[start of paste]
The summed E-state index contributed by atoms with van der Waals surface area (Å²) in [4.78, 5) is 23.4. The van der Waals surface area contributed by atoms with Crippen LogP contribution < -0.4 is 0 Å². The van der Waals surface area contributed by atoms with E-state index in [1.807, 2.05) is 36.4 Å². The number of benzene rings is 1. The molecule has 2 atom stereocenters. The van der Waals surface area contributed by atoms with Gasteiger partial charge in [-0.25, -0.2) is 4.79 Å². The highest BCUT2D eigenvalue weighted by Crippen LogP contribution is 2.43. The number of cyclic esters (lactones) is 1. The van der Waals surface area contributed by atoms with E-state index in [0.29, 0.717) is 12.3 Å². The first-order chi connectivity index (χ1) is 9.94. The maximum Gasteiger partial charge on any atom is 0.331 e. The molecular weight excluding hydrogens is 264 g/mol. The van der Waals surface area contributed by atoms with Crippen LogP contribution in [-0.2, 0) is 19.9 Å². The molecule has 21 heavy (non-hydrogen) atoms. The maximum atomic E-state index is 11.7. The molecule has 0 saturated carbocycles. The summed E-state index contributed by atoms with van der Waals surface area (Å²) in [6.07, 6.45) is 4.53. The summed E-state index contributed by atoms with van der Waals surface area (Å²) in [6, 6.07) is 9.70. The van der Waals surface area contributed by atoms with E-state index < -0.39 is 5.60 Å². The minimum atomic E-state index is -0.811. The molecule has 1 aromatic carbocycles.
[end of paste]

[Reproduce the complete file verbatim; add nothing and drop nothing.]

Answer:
The summed E-state index contributed by atoms with van der Waals surface area (Å²) in [4.78, 5) is 23.4. The van der Waals surface area contributed by atoms with Crippen LogP contribution < -0.4 is 0 Å². The van der Waals surface area contributed by atoms with E-state index in [1.807, 2.05) is 36.4 Å². The number of benzene rings is 1. The molecule has 2 atom stereocenters. The van der Waals surface area contributed by atoms with Gasteiger partial charge in [-0.25, -0.2) is 4.79 Å². The highest BCUT2D eigenvalue weighted by Crippen LogP contribution is 2.43. The number of cyclic esters (lactones) is 1. The van der Waals surface area contributed by atoms with E-state index in [0.29, 0.717) is 12.3 Å². The first-order chi connectivity index (χ1) is 9.94. The maximum Gasteiger partial charge on any atom is 0.331 e. The molecular weight excluding hydrogens is 264 g/mol. The van der Waals surface area contributed by atoms with Crippen LogP contribution in [-0.2, 0) is 19.9 Å². The molecule has 21 heavy (non-hydrogen) atoms. The maximum atomic E-state index is 11.7. The molecule has 0 saturated carbocycles. The summed E-state index contributed by atoms with van der Waals surface area (Å²) in [6.07, 6.45) is 4.53. The summed E-state index contributed by atoms with van der Waals surface area (Å²) in [6, 6.07) is 9.70. The van der Waals surface area contributed by atoms with E-state index < -0.39 is 5.60 Å². The minimum atomic E-state index is -0.811. The molecule has 1 aromatic carbocycles.